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  2. Ron Martinez

    Technology decisions are rarely made solely on the technical merits and in the absence of other considerations. Competitive issues, time-to-market, internal company dynamics, things like budget, schedule, and even bonuses figure into these decisions.

    Whether you realize it or not, you’re always making a provisional decision when choosing technology, because all tech is like fruit. There is a shelf life. (Check the back of your junk draw for your once-beloved Palm Treo. Go ahead. I’ll wait.).

    I won’t defend a decision to take snapshots of magazine pages at low res and calling that an app. But I’m certain the decision seemed inevitable at the time, particularly if the choice was to skip the launch and trash work done to date, the kind of thing people lose jobs for.

    Having said all that, building a native digital book using InDesign is like tweeting in Latin. If there’s anything that publishers might learn from this episode is that “repurposing” and the soft landing of conversion will not get you very far when it comes to illustrated, layout-heavy content like that found in magazines. It’s nearly a no-brainer to format a re-flowable, text-centric book as an ePub, but not so for books like these. And responsive layouts will also only take you part of the way. It’s guaranteed there will be a lot of decisions that say, in effect, we support two aspect ratios (iPad Fire/Nook/Kobo), Retina resolution, either portrait or landscape but not both. Period).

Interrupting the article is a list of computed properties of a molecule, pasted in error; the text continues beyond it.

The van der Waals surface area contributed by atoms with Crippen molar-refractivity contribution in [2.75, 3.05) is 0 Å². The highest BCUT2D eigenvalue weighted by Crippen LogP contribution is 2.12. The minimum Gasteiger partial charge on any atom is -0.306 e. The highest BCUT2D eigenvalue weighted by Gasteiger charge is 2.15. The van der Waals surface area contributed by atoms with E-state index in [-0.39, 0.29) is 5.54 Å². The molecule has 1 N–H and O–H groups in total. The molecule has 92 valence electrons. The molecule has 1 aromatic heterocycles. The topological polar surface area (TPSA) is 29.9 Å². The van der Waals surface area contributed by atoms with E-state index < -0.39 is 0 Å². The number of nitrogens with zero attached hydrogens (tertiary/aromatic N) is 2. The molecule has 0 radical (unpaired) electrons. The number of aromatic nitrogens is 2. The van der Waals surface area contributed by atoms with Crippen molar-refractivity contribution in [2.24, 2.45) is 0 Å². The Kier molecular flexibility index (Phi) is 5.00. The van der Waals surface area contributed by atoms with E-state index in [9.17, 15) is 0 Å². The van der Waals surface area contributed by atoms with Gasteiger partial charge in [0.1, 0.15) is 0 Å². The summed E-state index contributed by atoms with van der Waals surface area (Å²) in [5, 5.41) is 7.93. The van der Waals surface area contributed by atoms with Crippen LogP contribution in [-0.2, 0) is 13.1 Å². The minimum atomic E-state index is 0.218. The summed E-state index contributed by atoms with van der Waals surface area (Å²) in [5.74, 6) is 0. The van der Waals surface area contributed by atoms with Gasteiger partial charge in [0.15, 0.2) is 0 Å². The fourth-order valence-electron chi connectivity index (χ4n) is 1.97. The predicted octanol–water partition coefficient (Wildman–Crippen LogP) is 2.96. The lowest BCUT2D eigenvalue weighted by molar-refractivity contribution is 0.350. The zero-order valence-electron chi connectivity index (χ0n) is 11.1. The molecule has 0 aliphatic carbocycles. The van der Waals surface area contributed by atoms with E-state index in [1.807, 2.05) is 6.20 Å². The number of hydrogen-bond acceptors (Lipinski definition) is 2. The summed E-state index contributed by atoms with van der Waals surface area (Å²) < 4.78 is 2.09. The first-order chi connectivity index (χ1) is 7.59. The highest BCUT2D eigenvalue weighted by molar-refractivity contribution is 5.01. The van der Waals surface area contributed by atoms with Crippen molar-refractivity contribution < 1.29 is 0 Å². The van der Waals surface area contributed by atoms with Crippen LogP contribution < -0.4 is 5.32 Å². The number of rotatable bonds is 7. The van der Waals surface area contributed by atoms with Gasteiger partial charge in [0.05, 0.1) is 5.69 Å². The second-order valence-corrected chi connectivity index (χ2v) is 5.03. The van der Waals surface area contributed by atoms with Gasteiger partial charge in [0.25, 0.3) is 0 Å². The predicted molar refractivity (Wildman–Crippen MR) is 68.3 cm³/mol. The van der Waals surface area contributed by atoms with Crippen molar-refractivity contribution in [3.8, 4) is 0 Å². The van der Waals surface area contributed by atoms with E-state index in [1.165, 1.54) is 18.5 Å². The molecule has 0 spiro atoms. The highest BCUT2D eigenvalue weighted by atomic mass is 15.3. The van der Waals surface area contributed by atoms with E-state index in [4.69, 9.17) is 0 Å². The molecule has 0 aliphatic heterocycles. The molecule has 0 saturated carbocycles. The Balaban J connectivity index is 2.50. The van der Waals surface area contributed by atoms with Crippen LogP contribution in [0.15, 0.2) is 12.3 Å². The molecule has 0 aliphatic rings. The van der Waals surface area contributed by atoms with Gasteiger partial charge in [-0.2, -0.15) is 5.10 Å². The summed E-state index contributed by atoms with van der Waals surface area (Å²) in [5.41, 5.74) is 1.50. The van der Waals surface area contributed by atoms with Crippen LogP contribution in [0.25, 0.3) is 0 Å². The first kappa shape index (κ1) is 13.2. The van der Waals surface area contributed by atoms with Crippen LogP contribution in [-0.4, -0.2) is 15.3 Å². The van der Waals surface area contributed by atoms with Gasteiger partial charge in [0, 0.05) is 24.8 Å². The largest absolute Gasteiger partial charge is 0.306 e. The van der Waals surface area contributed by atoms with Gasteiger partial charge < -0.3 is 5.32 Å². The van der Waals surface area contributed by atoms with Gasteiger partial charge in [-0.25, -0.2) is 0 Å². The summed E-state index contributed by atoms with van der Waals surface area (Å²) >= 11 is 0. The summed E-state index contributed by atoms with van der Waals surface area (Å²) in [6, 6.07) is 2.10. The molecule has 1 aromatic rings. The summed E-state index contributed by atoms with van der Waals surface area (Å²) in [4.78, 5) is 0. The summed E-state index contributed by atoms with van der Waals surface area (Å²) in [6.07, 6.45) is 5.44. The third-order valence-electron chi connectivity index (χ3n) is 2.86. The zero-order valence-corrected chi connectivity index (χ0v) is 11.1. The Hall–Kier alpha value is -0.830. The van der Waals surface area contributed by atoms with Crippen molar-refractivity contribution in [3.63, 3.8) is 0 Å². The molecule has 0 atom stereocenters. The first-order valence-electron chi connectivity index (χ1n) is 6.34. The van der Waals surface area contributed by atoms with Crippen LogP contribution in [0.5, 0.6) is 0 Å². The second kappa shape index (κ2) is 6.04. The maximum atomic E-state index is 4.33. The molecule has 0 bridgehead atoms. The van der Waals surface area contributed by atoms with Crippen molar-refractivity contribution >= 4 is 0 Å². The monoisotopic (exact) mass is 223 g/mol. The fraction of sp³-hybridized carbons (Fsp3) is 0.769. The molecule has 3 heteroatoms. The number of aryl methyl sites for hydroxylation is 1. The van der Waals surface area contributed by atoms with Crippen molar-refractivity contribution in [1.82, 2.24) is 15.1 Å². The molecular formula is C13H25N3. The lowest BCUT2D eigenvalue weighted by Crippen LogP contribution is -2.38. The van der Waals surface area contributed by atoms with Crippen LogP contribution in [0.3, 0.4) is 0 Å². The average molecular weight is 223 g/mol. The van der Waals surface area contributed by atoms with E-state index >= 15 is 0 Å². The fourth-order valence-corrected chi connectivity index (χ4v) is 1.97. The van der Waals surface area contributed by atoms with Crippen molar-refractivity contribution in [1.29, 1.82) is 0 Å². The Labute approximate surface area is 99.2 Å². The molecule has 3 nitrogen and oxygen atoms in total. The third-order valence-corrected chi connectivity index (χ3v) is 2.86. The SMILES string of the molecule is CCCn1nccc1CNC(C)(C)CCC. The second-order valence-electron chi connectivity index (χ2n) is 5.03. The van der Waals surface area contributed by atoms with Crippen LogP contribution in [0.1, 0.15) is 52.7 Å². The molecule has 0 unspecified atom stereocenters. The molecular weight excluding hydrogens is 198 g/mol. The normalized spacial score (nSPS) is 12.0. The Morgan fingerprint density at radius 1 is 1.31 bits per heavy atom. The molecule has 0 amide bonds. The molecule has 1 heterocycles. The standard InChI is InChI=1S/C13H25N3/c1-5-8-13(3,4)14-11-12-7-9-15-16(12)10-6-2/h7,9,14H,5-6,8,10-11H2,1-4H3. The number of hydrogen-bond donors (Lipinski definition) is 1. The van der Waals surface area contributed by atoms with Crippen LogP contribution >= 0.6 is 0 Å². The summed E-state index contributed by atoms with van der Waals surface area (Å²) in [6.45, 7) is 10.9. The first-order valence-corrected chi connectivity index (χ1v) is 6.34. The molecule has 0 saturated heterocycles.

Once you make such simplifying assumptions, you get to build (using lightweight tools that do exactly what you need, and not horrific print/digital Swiss Army knives from hell) and ship. A few years from now pundits may get to call you a bonehead. But you will have been in the market, figuring out what works with customers for a few years.

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  3. John Myers

    The New Yorker uses Adobe’s Digital Publishing Suite (DPS) which does indeed produce its pages as images for the most part – I suspect that the pages where the blogger was able to select text in the article were made using HTML5 tools which can be used in Adobe DPS. The reason why the New Yorker looks low res on the new iPad is that Apple did not release the developer tools for the new iPad until about one week before the device was released. This gave little time for developers to update their apps. I am sure Adobe is working on putting out updates to their DPS tools just like the other magazines are scrambling to include higher resolution images. Adobe does need to do something about the text as image problem – I suppose it was a simple workaround so that the magazines did not become overloaded with too many fonts (not just the magazine’s fonts, but all of the ads too). Not being able to share the text is a key element missing from DPS and I hope they find a solution.